Nursing Home Medication Errors Are Preventable
If you have a family member in a nursing home and assuming you have permission it makes sense to know the medications being given by the nursing home to the resident to prevent nursing home medication errors. There are many reasons to track the medications a resident in a nursing home is taking including the ability to monitor for adverse reactions or changes in condition that may be related to the medication or a combination of medication. Family members should also know what medication a resident is being given in the nursing home to ensure that there is not over medication – or medication mismanagement (such as providing a pain medication which is prn (as needed), even when a resident is not experiencing symptoms of pain).
The result could mask symptoms related to other conditions and most often can create other serious risks such as a risk of falling, choking, etc. Many times the medication is considered psychotropic and if over prescribed has a functional result of putting residents in an altered state of mind, usually making them less active, creating additional risks including pressure sores.
There are other reasons to know the medications being prescribed such as how they effect a resident’s appetite and thirst level (the staff may need to ensure adequate nourishment and hydration). A resident and their family should also be familiar with the medication itself, how it looks, the amount prescribed, the times taken, etc.., this helps reduce the chance of being given the wrong medication – and reducing the possibility that narcotic medications which are have been know to be taken by nursing home staff.
How to Reduce Risk of Nursing Home Medication Errors
Make sure you are aware of what antipsychotic medications your loved you is taking.
According to an article from May 26, 2008, published in the New York Times: Elderly people with dementia who are given antipsychotics, even for a very short period of time, are more likely to end up in the hospital or even die, new research shows.
Many experts feel behavioral interventions should be tried first and antipsychotics used as a last resort, “when the behavior or the psychiatric symptoms are really out of control and causing complete distress not only for the person suffering from Alzheimer’s, but for caregivers all around them,” said Maria Carrillo, director of medical and scientific affairs at the Alzheimer’s Association in Chicago. “It’s important to work these things out with the physician and, of course, do follow-up very closely together, so you can make sure these antipsychotics are having the effect you want and, if not, discontinue them immediately.”
The findings were published in the May 26 issue of theArchives of Internal Medicine.
Antipsychotic drugs are commonly used to treat some of the behavioral complications of dementia, including delirium. Newer antipsychotic medications such as Zyprexa (olanzapine) and Risperdal (risperidone) have been available for about a decade and have largely replaced their older counterparts.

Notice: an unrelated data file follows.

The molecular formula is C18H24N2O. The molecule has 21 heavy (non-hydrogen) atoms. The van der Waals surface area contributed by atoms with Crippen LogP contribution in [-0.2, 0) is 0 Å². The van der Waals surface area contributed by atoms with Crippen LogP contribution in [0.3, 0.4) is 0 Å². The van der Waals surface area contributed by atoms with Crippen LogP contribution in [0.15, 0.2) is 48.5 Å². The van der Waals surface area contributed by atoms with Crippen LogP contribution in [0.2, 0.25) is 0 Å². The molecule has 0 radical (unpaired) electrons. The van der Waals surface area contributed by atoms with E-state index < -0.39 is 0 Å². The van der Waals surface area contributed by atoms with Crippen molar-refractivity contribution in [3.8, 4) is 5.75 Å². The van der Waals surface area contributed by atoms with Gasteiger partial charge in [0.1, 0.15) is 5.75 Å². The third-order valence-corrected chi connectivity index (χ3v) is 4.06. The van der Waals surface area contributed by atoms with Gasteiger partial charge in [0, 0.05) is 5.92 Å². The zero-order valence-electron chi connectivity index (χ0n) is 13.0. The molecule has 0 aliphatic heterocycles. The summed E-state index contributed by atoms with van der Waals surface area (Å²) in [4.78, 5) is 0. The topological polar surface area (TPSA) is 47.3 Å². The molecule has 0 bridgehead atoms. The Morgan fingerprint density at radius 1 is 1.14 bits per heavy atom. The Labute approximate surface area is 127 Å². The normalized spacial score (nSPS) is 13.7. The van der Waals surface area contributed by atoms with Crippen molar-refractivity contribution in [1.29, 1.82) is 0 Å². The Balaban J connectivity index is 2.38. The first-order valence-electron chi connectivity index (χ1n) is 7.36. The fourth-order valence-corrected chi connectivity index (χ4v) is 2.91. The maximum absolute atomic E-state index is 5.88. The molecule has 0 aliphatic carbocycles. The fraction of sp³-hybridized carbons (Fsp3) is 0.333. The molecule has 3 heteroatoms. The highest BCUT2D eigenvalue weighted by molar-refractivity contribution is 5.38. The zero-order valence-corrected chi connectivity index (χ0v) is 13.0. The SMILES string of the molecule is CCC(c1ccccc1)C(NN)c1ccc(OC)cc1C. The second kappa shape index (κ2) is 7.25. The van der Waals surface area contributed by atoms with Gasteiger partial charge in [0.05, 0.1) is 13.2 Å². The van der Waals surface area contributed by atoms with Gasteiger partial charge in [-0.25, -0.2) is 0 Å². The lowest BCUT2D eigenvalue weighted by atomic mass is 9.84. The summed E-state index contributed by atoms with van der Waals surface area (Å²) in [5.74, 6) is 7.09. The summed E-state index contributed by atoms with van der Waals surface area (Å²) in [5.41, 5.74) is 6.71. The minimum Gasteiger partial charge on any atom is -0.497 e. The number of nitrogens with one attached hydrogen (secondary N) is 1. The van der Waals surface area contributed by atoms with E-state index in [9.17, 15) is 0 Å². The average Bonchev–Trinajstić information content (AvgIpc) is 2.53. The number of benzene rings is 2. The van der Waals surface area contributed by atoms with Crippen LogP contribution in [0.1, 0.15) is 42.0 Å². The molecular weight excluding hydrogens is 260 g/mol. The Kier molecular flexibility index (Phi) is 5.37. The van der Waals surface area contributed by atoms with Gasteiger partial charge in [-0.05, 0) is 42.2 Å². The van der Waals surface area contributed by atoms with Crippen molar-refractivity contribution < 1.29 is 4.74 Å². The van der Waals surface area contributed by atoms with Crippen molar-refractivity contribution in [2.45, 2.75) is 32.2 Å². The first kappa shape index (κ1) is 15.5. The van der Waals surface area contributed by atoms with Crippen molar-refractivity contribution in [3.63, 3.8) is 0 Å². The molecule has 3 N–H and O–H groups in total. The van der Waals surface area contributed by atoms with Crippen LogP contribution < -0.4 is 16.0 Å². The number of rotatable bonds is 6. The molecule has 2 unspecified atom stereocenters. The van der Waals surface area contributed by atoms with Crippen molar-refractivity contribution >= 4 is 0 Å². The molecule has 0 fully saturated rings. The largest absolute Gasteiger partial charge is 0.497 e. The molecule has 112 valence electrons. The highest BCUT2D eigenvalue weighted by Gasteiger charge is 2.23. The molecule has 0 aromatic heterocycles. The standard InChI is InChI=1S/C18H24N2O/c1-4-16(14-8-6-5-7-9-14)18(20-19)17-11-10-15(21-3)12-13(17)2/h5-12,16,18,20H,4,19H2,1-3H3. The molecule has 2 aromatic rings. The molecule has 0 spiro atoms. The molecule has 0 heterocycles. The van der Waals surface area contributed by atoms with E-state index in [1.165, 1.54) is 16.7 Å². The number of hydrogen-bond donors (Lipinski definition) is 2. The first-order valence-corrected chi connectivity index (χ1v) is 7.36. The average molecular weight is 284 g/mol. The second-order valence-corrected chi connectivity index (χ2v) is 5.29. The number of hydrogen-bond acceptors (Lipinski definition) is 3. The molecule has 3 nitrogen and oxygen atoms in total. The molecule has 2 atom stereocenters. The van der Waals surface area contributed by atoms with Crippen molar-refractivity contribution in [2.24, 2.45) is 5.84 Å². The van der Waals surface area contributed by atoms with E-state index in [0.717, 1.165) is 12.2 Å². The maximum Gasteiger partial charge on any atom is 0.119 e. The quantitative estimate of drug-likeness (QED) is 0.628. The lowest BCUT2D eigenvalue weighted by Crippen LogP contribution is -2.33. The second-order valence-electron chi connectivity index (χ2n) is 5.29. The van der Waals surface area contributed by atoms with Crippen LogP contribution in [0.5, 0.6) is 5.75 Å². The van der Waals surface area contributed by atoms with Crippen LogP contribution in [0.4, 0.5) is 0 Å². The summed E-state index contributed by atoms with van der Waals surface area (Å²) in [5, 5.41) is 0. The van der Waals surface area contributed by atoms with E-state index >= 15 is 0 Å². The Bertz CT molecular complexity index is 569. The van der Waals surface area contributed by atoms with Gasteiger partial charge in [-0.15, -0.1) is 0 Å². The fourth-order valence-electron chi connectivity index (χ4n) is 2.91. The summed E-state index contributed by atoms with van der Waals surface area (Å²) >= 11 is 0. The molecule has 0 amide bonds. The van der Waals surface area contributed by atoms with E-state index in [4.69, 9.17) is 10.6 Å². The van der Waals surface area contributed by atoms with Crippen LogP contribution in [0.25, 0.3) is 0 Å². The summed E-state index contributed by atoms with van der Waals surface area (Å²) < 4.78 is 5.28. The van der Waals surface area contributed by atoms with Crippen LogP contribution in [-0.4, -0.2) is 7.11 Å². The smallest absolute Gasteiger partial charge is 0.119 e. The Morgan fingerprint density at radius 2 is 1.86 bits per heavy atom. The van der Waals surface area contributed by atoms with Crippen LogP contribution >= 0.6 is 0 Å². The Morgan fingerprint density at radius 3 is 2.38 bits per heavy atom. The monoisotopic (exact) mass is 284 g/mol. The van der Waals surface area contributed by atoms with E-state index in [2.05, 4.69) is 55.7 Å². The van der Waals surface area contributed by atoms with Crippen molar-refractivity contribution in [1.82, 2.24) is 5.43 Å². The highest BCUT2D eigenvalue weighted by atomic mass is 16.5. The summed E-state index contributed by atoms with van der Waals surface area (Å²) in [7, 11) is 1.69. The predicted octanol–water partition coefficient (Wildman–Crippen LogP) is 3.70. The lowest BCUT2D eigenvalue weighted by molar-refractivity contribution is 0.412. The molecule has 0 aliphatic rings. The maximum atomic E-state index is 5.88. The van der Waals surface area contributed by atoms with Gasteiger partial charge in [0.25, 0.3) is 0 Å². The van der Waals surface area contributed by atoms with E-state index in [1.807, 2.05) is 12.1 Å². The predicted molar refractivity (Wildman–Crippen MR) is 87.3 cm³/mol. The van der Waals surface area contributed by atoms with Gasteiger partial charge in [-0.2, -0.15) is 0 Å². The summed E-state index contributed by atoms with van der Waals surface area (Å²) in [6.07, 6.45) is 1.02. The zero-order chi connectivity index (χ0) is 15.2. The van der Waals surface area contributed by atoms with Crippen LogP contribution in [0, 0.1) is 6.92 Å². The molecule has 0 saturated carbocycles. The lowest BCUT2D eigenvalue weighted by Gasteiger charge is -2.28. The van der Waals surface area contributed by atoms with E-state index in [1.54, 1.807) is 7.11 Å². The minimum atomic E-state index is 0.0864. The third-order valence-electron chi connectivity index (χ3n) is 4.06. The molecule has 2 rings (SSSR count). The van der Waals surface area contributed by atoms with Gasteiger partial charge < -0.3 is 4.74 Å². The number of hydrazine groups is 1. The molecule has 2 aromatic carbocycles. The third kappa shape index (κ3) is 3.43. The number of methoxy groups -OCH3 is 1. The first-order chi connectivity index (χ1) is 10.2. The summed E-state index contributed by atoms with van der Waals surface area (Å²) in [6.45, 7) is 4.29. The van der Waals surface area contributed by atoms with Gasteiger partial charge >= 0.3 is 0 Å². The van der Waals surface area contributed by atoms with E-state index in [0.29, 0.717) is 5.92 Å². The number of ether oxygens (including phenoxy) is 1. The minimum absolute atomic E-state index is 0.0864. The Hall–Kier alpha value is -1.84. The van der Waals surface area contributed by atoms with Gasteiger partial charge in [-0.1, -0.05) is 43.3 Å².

Researchers from the Institute for Clinical Evaluative Sciences in Ontario, Canada, compared 20,682 older adults with dementia living in the community with 20,559 older adults with dementia living in a nursing home between April 1, 1997, and March 31, 2004.
Each group was divided into three subgroups: those not receiving any antipsychotics, those taking newer antipsychotics, and those taking older antipsychotics such as Haldol (haloperidol). According to information gleaned from medical records, community-dwelling adults who had recently received a prescription for a newer antipsychotic medication were 3.2 times more likely than individuals who had received no antipsychotic therapy to be hospitalized or to die during 30 days of follow-up.
Those who received older antipsychotic therapy were 3.8 times more likely to have such an event, relative to their peers who had received no antipsychotic therapy.
A similar pattern, albeit less dramatic, emerged in the nursing home group. Individuals taking older antipsychotics were 2.4 times more likely to be hospitalized or die, while those taking newer drugs were 1.9 times more likely to die or be hospitalized during the 30 days of follow-up.
The study does, however, have its limitations. “It’s a carefully done study,” Kennedy said. “One flaw is that the [participants] weren’t randomly administered antipsychotics. There was some reason they were given an antipsychotic, such as aggression or agitation. It may have been done if they were recently admitted to the nursing home as part of the adjustment process.
Indeed, the authors acknowledged that about 17 percent of patients entering nursing homes start taking an antipsychotic within 100 days. “For any of us, moving is like being sick. It takes a while to recover,” Kennedy said. “We need other sets of interventions besides medications. What that implies is more staffing and better training for staff, and that may not be a whole lot more expensive than medicines.”
If you or a loved one has suffered an injury from nursing home medication errors or other neglect or abuse in a nursing home or care facility that serves the elderly in Minnesota please contact our firm for a free consultation and information regarding the obligations of the facility and your rights as a resident or concerned family member.
To contact Attorney Kenneth L. LaBore, directly for a Free Consultation, please send an email to KLaBore@mnnursinghomeneglect.com, or call Ken at 612-743-9048 or toll free at 1-888-452-6589.